¶13 By an agreement dated August 17, 2012, the parties appointed an arbitrator and agreed to resolve their disputes through binding arbitration. By the agreement the parties submitted to binding arbitration
[a]ll claims, disputes, controversies or causes of action . . . between the Stanleys . . . on one hand, and Liberty and the Liberty Companies . . . on other hand, arising out of (i) the facts and circumstances pertaining to the tenure of J. Stanley as an officer or employee of the Liberty Companies; or (ii) the facts and circumstances alleged in the Complaint attached hereto as Exhibit A, including but not limited to the causes of action alleged in Exhibit A.
The arbitration agreement also specified that any then-existing claims between the parties not submitted to the arbitration " shall be forever waived and forfeited."
¶14 In the complaint referenced as Exhibit A, Stanley asserted seventeen counts against Liberty and the Liberty corporate entities, including, in relevant part, (1) a claim for breach of contract for severance payments owed pursuant to the retirement letter; and (2) a claim seeking to hold Liberty personally liable for breach of the retirement contract. Liberty and the Liberty corporate entities asserted in their counterclaim that Stanley had breached his fiduciary duties of loyalty and care by failing to account properly for his transactions between 2004 and 2011 and to repay the amounts owed to the Liberty corporate entities.
¶15 After three days of testimony supported by significant documentation, the arbitrator decided all claims, defenses, and counterclaims in a ninety-nine-page award. Many of Stanley's claims, particularly those that involved third parties, were rejected. However, the three main issues relevant to this appeal were decided in Stanley's favor.
¶16 First, the arbitrator applied the Maine Business Corporation Act, 13-C M.R.S. § § 101-1702 (2014), to conclude that although Liberty and the Liberty corporate entities met their initial burden to establish possible conflicting-interest transactions, Stanley had satisfied his burden to show that any such transactions were fair to the Liberty corporate entities and that, accordingly, Stanley had not breached his fiduciary duties as a director of the Liberty corporate entities. See 13-C M.R.S. § 872(2)(C). This finding also precluded the Liberty corporate entities from using any alleged breach of fiduciary duty as a defense to their obligations pursuant to the retirement agreement. In addressing the issue of breach of fiduciary duty, the arbitrator relied on his findings that inadequate record keeping had been an accepted and customary practice of the Liberty corporate entities throughout Stanley's employment, and that the parties " share responsibility in roughly equal shares" for the resulting inability to fully reconstruct the books or establish sums paid and sums due to any degree of certainty.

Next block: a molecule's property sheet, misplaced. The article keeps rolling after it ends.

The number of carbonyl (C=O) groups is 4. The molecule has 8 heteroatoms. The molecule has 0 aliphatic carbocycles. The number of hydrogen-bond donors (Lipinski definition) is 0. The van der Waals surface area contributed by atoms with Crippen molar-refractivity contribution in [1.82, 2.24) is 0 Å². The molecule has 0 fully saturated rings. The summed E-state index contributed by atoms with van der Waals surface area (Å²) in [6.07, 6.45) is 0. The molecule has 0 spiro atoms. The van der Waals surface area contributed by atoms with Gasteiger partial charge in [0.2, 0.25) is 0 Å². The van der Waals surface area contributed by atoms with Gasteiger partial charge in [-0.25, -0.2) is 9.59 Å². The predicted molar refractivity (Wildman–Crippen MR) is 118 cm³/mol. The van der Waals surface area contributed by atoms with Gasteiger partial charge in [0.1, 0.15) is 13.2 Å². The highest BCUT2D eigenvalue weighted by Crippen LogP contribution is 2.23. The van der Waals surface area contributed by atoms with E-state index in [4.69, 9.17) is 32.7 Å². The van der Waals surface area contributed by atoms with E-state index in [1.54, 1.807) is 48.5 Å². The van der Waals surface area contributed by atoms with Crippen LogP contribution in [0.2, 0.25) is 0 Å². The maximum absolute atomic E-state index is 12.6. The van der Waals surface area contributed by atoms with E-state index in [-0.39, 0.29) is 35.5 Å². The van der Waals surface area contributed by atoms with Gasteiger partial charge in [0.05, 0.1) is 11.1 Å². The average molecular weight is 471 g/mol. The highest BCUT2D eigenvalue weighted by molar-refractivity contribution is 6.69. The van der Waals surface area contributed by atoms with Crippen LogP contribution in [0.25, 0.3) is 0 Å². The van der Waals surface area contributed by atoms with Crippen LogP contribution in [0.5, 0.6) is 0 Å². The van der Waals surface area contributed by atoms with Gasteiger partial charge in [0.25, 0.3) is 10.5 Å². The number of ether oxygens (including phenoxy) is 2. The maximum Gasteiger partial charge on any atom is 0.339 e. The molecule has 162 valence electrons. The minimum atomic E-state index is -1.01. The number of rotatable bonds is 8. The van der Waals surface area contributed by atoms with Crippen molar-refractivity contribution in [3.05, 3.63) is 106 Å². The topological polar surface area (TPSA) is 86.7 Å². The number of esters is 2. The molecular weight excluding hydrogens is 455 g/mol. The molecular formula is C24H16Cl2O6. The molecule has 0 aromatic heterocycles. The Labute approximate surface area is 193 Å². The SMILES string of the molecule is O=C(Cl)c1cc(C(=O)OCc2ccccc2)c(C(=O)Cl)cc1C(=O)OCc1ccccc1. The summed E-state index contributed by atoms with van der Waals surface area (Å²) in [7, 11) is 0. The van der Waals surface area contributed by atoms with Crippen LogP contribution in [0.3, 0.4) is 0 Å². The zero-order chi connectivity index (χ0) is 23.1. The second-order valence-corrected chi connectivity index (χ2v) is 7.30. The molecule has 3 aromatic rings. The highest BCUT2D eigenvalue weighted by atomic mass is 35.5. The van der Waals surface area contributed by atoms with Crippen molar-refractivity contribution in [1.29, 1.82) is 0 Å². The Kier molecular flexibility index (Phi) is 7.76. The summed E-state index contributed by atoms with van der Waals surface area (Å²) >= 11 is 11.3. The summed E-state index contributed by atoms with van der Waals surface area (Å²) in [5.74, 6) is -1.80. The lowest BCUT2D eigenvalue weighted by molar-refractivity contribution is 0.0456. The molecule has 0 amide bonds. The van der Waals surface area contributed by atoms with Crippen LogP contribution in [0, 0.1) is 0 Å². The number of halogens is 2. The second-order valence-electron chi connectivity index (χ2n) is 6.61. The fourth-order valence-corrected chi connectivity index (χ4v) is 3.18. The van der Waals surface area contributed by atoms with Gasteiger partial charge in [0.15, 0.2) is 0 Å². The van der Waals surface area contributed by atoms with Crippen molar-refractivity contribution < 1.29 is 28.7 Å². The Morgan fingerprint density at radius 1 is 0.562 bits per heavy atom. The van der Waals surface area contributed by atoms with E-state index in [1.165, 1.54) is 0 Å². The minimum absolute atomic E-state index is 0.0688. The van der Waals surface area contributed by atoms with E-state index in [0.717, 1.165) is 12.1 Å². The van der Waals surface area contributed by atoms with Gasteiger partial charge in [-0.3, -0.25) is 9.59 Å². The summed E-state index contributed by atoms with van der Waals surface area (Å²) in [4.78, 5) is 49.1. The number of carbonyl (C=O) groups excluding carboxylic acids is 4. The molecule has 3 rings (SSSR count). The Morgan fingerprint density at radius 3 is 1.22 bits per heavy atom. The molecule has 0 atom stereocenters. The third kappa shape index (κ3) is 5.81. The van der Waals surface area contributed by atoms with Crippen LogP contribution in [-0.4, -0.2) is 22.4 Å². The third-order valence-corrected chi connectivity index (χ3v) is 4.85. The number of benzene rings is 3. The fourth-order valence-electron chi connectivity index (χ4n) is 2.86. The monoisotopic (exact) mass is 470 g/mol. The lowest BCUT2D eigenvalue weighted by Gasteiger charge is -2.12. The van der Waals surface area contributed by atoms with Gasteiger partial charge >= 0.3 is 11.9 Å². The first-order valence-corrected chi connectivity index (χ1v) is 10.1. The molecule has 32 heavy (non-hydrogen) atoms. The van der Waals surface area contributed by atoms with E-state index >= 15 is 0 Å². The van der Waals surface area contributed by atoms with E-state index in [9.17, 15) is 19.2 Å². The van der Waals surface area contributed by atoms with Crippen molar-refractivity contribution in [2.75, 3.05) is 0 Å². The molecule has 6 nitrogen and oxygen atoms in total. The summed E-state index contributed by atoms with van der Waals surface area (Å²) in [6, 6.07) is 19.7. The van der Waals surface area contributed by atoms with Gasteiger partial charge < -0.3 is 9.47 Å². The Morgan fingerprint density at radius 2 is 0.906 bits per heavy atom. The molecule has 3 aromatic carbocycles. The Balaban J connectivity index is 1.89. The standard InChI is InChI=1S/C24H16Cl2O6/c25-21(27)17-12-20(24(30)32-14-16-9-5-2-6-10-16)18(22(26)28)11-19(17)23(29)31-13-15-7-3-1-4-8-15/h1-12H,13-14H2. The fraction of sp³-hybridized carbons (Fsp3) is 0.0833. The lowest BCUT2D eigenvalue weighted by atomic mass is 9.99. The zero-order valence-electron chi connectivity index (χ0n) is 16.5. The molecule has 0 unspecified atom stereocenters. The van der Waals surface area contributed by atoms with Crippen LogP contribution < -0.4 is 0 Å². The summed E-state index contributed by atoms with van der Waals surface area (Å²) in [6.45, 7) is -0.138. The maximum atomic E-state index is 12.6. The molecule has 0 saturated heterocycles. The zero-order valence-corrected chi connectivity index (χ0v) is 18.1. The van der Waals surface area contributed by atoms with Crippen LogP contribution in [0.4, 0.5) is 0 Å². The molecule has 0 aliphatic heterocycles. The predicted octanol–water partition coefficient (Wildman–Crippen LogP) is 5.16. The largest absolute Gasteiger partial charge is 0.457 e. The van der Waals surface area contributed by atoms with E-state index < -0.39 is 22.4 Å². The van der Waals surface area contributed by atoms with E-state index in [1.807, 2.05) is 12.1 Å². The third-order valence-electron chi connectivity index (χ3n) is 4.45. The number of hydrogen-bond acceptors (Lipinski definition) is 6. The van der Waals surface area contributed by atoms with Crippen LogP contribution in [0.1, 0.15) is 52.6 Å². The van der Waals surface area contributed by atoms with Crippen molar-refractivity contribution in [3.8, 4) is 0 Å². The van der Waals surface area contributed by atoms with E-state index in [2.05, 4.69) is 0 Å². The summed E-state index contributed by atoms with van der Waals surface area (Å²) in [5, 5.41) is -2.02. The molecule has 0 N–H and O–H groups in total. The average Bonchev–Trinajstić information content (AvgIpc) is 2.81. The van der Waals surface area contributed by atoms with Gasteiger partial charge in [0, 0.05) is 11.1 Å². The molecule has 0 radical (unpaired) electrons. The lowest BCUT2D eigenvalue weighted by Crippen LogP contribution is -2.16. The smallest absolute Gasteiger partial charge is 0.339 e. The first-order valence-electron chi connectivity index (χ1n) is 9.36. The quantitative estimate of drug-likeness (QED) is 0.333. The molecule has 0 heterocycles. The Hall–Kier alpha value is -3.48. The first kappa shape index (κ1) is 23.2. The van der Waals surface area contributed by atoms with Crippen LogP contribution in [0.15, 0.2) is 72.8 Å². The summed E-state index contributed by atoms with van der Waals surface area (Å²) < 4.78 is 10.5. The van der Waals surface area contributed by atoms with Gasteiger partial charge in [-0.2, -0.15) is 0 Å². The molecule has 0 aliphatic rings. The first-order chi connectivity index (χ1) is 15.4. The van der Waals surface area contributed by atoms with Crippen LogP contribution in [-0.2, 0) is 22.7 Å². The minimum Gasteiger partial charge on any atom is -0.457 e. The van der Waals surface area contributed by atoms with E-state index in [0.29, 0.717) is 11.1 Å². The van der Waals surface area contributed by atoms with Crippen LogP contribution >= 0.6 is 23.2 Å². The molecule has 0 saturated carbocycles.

¶17 Second, the arbitrator determined that the 2003 retirement letter was a binding and enforceable contract and that LGI breached the agreement by failing to make the payments beginning ninety days after Stanley gave notice of his retirement on December 15, 2011. Third, the arbitrator held Liberty personally liable for LGI's breach of the retirement
agreement, finding that LGI was the alter ego of Liberty, and that given Stanley's direct support of the Liberty corporate entities and Liberty personally, it would be " unjust and inequitable" if Stanley could look only to LGI for satisfaction.
¶18 The arbitrator found LGI and Liberty jointly and severally liable for unpaid retirement obligations in the initial amount of $1,836,499.20, to be paid in sixty monthly installments. To reach this amount, the arbitrator determined that the retirement letter was ambiguous as to when the inflation adjustment began to accrue on the base payment, and more specifically, as to whether the years before Stanley's retirement notice were included in the calculation. Based on a finding that the purpose of the agreement was to entice Stanley to continue working for the Liberty corporate entities, the arbitrator determined that the inflation adjustment began accruing as of November 1, 2003, the day after execution of the retirement letter, rather than the 2011 date when Stanley retired.